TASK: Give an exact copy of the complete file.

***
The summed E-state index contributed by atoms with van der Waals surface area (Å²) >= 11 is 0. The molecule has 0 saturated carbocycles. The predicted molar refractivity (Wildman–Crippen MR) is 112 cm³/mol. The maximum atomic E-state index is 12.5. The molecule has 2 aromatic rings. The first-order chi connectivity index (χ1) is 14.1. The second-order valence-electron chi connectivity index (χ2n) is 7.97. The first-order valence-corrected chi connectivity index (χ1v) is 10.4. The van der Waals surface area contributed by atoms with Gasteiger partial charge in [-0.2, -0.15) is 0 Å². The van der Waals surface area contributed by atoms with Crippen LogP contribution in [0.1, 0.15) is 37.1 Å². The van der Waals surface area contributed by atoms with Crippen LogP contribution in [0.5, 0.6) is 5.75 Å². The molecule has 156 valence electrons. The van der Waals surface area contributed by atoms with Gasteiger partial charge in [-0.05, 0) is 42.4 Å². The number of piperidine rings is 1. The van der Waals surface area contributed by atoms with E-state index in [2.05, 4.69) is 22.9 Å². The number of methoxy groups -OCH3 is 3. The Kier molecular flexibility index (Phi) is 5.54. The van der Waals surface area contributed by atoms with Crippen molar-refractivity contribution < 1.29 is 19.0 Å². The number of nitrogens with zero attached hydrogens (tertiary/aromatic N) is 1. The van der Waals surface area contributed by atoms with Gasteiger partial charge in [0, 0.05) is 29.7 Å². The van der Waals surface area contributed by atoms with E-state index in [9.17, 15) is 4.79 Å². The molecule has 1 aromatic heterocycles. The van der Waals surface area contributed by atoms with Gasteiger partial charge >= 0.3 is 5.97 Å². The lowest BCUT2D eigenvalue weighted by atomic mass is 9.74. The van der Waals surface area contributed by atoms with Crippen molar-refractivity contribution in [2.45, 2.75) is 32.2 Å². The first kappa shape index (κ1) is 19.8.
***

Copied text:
The summed E-state index contributed by atoms with van der Waals surface area (Å²) >= 11 is 0. The molecule has 0 saturated carbocycles. The predicted molar refractivity (Wildman–Crippen MR) is 112 cm³/mol. The maximum atomic E-state index is 12.5. The molecule has 2 aromatic rings. The first-order chi connectivity index (χ1) is 14.1. The second-order valence-electron chi connectivity index (χ2n) is 7.97. The first-order valence-corrected chi connectivity index (χ1v) is 10.4. The van der Waals surface area contributed by atoms with Gasteiger partial charge in [-0.2, -0.15) is 0 Å². The van der Waals surface area contributed by atoms with Crippen LogP contribution in [0.1, 0.15) is 37.1 Å². The van der Waals surface area contributed by atoms with Crippen LogP contribution in [0.5, 0.6) is 5.75 Å². The molecule has 156 valence electrons. The van der Waals surface area contributed by atoms with Gasteiger partial charge in [-0.05, 0) is 42.4 Å². The number of piperidine rings is 1. The van der Waals surface area contributed by atoms with E-state index in [2.05, 4.69) is 22.9 Å². The number of methoxy groups -OCH3 is 3. The Kier molecular flexibility index (Phi) is 5.54. The van der Waals surface area contributed by atoms with Crippen molar-refractivity contribution < 1.29 is 19.0 Å². The number of nitrogens with zero attached hydrogens (tertiary/aromatic N) is 1. The van der Waals surface area contributed by atoms with Gasteiger partial charge in [0, 0.05) is 29.7 Å². The van der Waals surface area contributed by atoms with E-state index in [9.17, 15) is 4.79 Å². The molecule has 1 aromatic heterocycles. The van der Waals surface area contributed by atoms with Gasteiger partial charge >= 0.3 is 5.97 Å². The lowest BCUT2D eigenvalue weighted by atomic mass is 9.74. The van der Waals surface area contributed by atoms with Crippen molar-refractivity contribution in [2.45, 2.75) is 32.2 Å². The first kappa shape index (κ1) is 19.8.